ST. GEORGE – Rev. Jimi Kestin, a well-known banker and pastor in Washington County, has thrown his hat into the upcoming race as the Republican nominee for Washington County Commission Seat A. Commissioner Alan Gardner, who currently holds the seat, will not be seeking re-election this year, opening the door for a newcomer to the County Commission.
Gardner will be stepping down after serving on the commission for 20 years. Remaining will be Commissioners Victor Iverson and Zach Renstrom, both of whom were elected to office during the 2014 election cycle.
Kestin is a known figure among the county’s business and faith communities through his service with the St. George Area Chamber of Commerce, the St. George Exchange Club and St. George Interfaith Council and nonprofit groups. He is also the senior pastor at the Solomon’s Porch Foursquare Fellowship in St. George, and a common sight at many public events in the community overall.
In a recent St. George City Council meeting in which Kestin offered the invocation, Councilman Jimmie Hughes said, “He’s involved in everything.”
The pastor is also a longtime Republican who has served in a variety of positions that included serving as a delegate as well as being a legislative chair for his district. He is also a staunch supporter of the state’s caucus-convention system and will be seeking the nomination through that route.
“First and foremost, I believe it is time to have people in elected office at every level of government who understand the core values we live our lives by in the community,” Kestin said, “and are willing to make decisions based on those shared values and who will not compromise those values.”
Those core values are individual rights and liberty, Kestin said.
“Freedom and liberty begin and end with the individual,” he said, adding that it is the government’s job to empower the individuals so they can pursue their lives as they see fit.
“Those core values are what have to drive every decision we make,” Kestin said.
Kestin said his experience in the worlds of business and faith have helped prepare him to be a potential county commissioner.
“I have a lifetime of experience in business,” he said. “I’ve been in both small and large companies, working for a lifetime on budgeting and management of people and departments.”
Having also taught personal finances for nearly a decade as well, he said he understands the financial side of running organizations.
Through his work with the Interfaith Council and nonprofits, Kestin said, he’s gained experience communicating with a very diverse group of people with a very diverse set of beliefs and backgrounds and has found ways to help them all come to a favorable consensus on various issues.
Being on the County Commission will mean dealing with each city and community and individual citizens about various issues, as well as state and federal officials.
“One of the things that is so important is to be able to communicate clearly and succinctly,” Kestin said. “… I think it’s all about communication.”
“It starts with listening to all sides of an issue, listening to concerns,” he said, “then formulate the best way to move ahead.”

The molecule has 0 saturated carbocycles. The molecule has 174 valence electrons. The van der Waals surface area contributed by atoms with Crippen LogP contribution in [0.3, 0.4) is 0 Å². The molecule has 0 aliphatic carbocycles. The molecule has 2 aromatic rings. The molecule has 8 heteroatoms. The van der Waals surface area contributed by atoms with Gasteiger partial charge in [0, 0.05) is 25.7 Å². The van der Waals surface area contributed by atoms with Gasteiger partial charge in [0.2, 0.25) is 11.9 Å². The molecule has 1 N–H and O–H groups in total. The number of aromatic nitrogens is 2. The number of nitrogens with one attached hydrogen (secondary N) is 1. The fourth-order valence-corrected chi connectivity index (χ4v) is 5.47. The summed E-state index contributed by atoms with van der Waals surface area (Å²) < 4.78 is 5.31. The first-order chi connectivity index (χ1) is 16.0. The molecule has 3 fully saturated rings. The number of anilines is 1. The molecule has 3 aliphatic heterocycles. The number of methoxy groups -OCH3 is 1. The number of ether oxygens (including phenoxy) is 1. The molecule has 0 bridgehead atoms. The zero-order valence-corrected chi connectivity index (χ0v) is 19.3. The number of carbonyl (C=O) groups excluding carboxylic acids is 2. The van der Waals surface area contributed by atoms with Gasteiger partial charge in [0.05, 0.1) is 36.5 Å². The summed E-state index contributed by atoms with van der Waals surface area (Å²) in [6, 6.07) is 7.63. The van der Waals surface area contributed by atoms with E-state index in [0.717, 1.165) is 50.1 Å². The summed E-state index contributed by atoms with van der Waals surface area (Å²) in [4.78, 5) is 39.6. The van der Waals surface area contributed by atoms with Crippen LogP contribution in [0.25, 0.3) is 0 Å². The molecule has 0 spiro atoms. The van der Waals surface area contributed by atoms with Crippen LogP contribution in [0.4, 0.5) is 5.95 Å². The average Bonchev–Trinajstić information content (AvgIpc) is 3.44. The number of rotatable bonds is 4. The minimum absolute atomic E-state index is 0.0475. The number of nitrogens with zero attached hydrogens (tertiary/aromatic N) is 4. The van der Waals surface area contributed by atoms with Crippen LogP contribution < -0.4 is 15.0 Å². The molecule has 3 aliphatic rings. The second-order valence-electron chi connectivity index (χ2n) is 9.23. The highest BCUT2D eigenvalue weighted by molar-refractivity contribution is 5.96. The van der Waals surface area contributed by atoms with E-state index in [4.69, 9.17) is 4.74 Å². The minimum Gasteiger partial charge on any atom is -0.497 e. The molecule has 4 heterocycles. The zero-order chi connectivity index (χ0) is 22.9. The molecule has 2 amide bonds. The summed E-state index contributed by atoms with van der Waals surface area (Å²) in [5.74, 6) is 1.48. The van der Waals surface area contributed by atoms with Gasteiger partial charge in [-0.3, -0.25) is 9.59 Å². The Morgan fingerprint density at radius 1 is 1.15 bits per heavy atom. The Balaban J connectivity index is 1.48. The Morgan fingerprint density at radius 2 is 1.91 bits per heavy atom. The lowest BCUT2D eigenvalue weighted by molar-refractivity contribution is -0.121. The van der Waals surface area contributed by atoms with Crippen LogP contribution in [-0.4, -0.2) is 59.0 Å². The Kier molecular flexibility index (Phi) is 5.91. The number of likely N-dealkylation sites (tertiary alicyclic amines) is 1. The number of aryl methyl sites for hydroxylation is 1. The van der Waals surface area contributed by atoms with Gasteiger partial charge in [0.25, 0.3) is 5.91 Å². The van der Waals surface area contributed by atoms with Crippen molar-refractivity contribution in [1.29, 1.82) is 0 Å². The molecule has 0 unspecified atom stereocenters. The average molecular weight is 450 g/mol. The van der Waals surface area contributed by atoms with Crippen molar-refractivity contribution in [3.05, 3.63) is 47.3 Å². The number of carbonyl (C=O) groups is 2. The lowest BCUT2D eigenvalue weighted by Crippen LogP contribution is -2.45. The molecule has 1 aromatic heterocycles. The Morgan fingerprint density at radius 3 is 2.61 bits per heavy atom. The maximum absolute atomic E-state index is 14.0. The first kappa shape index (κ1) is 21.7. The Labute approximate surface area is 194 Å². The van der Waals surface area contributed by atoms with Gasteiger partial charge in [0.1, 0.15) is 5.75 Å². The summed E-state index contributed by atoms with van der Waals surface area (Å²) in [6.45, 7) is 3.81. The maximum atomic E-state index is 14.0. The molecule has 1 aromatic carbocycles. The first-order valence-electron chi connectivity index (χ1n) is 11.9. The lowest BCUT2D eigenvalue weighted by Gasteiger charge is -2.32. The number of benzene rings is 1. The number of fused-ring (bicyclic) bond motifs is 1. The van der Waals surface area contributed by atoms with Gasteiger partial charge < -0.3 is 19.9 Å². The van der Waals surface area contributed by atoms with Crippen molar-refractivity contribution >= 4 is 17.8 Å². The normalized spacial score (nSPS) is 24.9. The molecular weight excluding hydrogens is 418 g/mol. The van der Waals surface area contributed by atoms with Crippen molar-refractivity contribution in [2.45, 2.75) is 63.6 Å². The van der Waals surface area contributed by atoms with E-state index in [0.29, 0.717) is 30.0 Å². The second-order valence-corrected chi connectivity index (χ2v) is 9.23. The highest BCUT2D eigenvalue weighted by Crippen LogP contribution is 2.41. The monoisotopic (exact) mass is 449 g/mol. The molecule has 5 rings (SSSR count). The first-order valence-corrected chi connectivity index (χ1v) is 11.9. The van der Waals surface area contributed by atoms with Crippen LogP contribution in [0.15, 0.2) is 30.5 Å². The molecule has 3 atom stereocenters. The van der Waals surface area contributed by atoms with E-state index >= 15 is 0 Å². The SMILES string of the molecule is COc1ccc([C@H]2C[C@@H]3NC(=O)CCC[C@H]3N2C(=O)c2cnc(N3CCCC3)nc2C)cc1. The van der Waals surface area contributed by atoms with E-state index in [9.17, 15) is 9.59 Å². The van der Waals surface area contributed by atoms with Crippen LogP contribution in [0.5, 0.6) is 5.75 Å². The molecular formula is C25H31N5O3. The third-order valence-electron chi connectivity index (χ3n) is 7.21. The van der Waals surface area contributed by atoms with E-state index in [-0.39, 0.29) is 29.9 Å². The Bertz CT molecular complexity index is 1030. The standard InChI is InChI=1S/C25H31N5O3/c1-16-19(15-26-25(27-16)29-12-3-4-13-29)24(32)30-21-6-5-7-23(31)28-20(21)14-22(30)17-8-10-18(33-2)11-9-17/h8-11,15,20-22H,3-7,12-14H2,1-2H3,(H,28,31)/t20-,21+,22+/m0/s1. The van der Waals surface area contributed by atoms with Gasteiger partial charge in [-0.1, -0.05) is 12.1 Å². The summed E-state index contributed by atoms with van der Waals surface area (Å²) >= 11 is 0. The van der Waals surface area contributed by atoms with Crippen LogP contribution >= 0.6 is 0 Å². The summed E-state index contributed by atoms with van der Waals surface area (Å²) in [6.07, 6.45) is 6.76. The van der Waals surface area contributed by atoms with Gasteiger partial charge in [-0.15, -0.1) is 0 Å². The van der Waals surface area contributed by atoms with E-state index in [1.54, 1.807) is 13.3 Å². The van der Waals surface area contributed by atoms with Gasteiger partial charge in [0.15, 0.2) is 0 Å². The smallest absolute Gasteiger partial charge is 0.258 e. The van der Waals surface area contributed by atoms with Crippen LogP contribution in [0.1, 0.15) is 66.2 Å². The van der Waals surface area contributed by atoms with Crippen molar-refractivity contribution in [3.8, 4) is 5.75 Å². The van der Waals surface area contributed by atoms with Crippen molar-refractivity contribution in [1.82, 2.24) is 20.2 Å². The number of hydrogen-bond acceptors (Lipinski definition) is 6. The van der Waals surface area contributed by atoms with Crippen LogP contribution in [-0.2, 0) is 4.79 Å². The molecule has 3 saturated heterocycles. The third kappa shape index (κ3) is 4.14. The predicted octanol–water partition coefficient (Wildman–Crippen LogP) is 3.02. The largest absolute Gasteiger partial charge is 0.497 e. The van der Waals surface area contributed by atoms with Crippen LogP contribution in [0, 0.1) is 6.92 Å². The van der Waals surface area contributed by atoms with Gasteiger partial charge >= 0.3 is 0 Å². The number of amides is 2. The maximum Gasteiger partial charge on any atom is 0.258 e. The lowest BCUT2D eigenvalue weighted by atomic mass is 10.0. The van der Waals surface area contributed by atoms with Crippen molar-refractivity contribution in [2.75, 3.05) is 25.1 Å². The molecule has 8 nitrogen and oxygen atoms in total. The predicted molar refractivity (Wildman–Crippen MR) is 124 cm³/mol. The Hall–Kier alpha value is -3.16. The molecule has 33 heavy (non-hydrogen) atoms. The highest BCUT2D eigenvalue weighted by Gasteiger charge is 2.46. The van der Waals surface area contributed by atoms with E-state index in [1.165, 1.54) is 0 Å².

For the everyday citizen, Kestin said he believes elected officials should serve the people who elect them.
While many elected officials may have an “open door policy,” Kestin said, he will go to the citizens to hear them out.
You shouldn’t have to track down your elected officials in order to have your voice heard, he said.
On issues facing the county, Kestin spoke about the need to secure a reliable source of water and gaining local control over public lands in order to ensure the future growth and prosperity of the county.
“A reliable, abundant supply of water is absolutely imperative,” he said.
Kestin supports the proposed Lake Powell Pipeline and said the county should work together with the state in paying for the project. The price tag attached to the pipeline has been estimated to be between $1 billion and $2 billion. Opponents of the project have said it may cost even more in the long run. As an alternative, they urge increased conservation efforts in the county.
“Conservation efforts are very important but we will never conserve our way into prosperity,” he said.
On the issue of lands, Kestin supports gaining more local control versus federal control.
“We must work to gain control of our own land,” he said. “Bureaucrats in Washington, D.C., that can’t find Washington County on a map, do not known better what’s best for our community than the people who live here.”
Specifically, Kestin brought up the Bureau of Land Management’s proposed draft resource management plan. He, along with many county and municipal officials, see it as a potential threat to the county’s growth and way of life. The draft plan covers the areas of the Red Cliffs Desert Reserve, the Beaver Dam Wash National Conservation Area and other lands in the county overseen by the BLM.
Facets of the plan, local officials argue, threaten transportation plans, municipal water rights, grazing and many types of recreation, including rock climbing, mountain biking, geocaching, target shooting and ATV and off-road use, among other activities.
“We need to proactively take every legal means necessary to gain what is rightfully ours – control of the land that we live on,” Kestin said.
Others who have announced their intent to run for Republican nomination for Washington County Commission Seat A include Washington County Administrator Dean Cox and former St. George City Councilman Gil Almquist. The other prospective candidates for this and other races will not be able to register for candidacy until March.
Kestin encourages anyone who has questions to contact him at telephone 435-669-9070.
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